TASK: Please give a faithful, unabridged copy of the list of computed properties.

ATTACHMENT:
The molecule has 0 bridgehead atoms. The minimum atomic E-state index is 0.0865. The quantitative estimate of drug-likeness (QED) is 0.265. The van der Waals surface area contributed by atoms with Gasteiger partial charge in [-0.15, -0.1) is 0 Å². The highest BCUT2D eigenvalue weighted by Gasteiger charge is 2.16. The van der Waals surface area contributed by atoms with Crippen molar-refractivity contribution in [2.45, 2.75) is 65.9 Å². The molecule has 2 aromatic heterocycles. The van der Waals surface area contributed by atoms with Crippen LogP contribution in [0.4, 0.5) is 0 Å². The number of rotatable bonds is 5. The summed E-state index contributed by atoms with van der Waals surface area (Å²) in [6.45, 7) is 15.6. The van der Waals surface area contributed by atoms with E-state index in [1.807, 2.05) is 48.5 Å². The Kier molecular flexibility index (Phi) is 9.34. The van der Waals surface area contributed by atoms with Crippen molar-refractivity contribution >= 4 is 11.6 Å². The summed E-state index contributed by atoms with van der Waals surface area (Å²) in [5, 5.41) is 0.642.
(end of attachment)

The molecule has 0 bridgehead atoms. The minimum atomic E-state index is 0.0865. The quantitative estimate of drug-likeness (QED) is 0.265. The van der Waals surface area contributed by atoms with Gasteiger partial charge in [-0.15, -0.1) is 0 Å². The highest BCUT2D eigenvalue weighted by Gasteiger charge is 2.16. The van der Waals surface area contributed by atoms with Crippen molar-refractivity contribution in [2.45, 2.75) is 65.9 Å². The molecule has 2 aromatic heterocycles. The van der Waals surface area contributed by atoms with Crippen LogP contribution in [0.4, 0.5) is 0 Å². The number of rotatable bonds is 5. The summed E-state index contributed by atoms with van der Waals surface area (Å²) in [6.45, 7) is 15.6. The van der Waals surface area contributed by atoms with E-state index in [1.807, 2.05) is 48.5 Å². The Kier molecular flexibility index (Phi) is 9.34. The van der Waals surface area contributed by atoms with Crippen molar-refractivity contribution >= 4 is 11.6 Å². The summed E-state index contributed by atoms with van der Waals surface area (Å²) in [5, 5.41) is 0.642.